The law also permits contractors and subcontractors to pay apprentices less than the prevailing wage for their craft, but they must maintain an appropriate apprentice-to-journeyman ratio. Apprentice wage rates must follow a wage schedule approved by a recognized apprenticeship program. It’s also worth noting that misclassifying workers as apprentices to underpay them is illegal and can have severe legal consequences.

Purpose and Goals of Prevailing Wage Laws in Florida

Despite repealing its prevailing wage law in 1979, Florida still follows the stipulations of the Davis Bacon and Related Acts and the SCA. Like other states, many interested parties were initially skeptical of these requirements since they would inflate wages, shifting the payment burden to the contractors and the general public.

However, prevailing ages are crucial in protecting Florida’s blue-collar workforce and uplifting the state’s economy. Some main reasons for prevailing wages in Florida include:

Determining Prevailing Wages in Florida

In Florida, prevailing wage rates for construction projects are typically determined based on prevailing wage surveys conducted by the U.S. Department of Labor or the Florida Department of Economic Opportunity (DEO). Here’s how the process generally works:

Florida uses three main criteria to calculate and determine the prevailing wage rate for a specific region. The criteria include:

The Wage and Hour Division (WHD) under the U.S. Department of Labor is responsible for enforcing prevailing wage requirements in Florida. Some key responsibilities of the WHD under prevailing wage law include:

Compliance With Prevailing Wage Laws

Contractors must ensure full compliance with Florida’s prevailing wage laws or face legal liability. The key responsibilities of contractors and subcontractors under the Davis-Bacon and McNamara-O’Hara Service Contract Act include:

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What Are the Penalties for Non-Compliance?

Florida takes its prevailing wage laws seriously, and violating prevailing wage requirements attracts hefty legal ramifications under the DBRA and SCA. The penalties for non-compliance vary depending on the type of violation and whether the offense is repeated. These penalties include:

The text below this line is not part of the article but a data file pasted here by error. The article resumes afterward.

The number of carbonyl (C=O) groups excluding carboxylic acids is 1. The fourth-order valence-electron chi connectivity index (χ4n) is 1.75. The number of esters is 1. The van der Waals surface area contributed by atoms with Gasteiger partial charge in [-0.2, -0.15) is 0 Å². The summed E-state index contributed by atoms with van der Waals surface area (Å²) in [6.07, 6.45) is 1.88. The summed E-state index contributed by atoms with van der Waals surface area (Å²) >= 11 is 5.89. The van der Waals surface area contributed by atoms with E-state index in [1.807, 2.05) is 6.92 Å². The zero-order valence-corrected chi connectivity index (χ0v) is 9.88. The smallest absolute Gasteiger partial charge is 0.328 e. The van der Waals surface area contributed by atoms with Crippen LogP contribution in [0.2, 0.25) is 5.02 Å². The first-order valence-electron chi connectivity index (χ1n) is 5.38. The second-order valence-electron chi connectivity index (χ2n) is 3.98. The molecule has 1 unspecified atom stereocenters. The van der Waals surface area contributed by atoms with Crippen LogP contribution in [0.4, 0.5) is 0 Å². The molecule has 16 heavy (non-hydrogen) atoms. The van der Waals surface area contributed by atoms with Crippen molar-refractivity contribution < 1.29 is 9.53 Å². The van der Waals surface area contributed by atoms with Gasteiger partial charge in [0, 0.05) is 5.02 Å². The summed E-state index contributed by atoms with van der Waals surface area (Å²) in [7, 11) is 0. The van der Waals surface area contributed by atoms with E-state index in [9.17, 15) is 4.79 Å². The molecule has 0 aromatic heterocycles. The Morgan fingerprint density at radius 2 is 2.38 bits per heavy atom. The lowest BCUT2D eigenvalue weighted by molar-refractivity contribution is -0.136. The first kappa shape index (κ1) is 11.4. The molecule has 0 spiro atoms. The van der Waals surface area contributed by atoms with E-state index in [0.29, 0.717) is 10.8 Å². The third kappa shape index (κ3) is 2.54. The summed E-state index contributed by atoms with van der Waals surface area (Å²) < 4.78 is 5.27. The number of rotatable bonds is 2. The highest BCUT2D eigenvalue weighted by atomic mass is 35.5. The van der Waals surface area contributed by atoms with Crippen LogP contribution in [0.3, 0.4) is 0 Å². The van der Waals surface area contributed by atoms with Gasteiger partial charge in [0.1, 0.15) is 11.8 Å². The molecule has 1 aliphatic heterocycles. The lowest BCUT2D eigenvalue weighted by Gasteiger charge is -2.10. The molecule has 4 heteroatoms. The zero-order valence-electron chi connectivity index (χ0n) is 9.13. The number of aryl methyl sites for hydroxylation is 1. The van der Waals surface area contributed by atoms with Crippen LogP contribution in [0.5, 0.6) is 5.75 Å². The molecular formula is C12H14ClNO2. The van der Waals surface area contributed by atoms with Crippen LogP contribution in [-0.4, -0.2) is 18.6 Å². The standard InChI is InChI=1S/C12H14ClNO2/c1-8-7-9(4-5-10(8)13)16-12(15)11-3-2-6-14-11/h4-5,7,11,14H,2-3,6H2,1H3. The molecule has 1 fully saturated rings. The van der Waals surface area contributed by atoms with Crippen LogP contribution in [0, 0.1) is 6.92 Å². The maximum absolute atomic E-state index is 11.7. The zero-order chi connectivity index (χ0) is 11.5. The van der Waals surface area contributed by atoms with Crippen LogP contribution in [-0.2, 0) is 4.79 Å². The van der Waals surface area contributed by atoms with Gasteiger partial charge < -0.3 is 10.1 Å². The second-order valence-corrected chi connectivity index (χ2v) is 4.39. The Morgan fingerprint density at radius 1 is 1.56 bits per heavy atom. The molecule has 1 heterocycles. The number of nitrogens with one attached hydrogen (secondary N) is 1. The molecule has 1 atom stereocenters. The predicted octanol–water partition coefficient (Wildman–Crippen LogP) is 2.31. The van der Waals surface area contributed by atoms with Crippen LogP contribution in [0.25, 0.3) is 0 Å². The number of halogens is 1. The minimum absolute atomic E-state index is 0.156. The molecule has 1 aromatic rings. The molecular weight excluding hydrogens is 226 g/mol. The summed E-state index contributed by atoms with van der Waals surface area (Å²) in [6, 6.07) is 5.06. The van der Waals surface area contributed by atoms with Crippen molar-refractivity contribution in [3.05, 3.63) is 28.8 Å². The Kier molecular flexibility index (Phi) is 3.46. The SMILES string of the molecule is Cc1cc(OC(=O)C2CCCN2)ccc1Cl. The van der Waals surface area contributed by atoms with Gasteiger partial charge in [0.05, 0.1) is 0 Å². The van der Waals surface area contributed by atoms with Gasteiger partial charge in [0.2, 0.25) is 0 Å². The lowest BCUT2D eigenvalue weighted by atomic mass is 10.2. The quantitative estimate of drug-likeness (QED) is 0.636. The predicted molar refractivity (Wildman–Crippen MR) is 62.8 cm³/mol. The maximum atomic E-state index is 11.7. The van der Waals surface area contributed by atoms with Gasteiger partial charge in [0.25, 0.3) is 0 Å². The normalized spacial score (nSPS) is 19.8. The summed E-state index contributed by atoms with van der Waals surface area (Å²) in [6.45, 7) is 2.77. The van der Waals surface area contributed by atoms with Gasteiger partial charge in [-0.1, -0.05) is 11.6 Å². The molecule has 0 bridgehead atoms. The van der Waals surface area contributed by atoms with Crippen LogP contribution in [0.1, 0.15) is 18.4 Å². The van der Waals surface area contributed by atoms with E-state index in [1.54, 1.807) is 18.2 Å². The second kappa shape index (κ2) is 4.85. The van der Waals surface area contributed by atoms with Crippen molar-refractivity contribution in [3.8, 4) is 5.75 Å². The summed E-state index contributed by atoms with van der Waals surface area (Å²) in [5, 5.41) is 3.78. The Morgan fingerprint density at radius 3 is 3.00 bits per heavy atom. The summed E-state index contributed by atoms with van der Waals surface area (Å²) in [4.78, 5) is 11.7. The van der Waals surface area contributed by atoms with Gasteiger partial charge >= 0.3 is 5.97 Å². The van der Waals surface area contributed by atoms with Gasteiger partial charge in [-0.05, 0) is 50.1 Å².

Resources and Tools for Contractors to Ensure Compliance

Compliance with every aspect of prevailing wage laws is easier said than done, especially for first-time contractors. Fortunately, contractors can always utilize state and federal government tools and resources to ensure compliance. Some of the best resources to help contractors ensure compliance include:

Navigating Prevailing Wages

Compliance with prevailing wage requirements requires concerted efforts from both workers and contractors. Workers must understand their rights under prevailing wage law and report any violations by contractors without fear of retaliation. Workers can do the following to better understand and protect their rights under Florida’s prevailing wage law.

Contractors play the most important role in ensuring compliance with prevailing wage laws since they are responsible for paying their wages. Here are a couple of tips they can use to ensure maximum compliance.

Common Challenges and Solutions to Prevailing Wage Compliance

Prevailing wage compliance is a tricky business, and contractors will likely encounter challenges. Fortunately, these challenges have solutions to guide contractors:

Bottom Line on Prevailing Wage Laws in Florida

Understanding and complying with prevailing wage laws in Florida is essential for both contractors and workers involved in public construction projects. While Florida itself does not have its own prevailing wage law, contractors working on federally funded projects are subject to federal laws such as the Davis-Bacon Act and the McNamara-O’Hara Service Contract Act (SCA).

Compliance with prevailing wage laws entails paying the prevailing wage rates, preparing certified payroll reports, fulfilling posting requirements, and monitoring subcontractors. Non-compliance can result in penalties, such as back wages, liquidated damages, civil monetary penalties, debarment from government contracts, and legal action.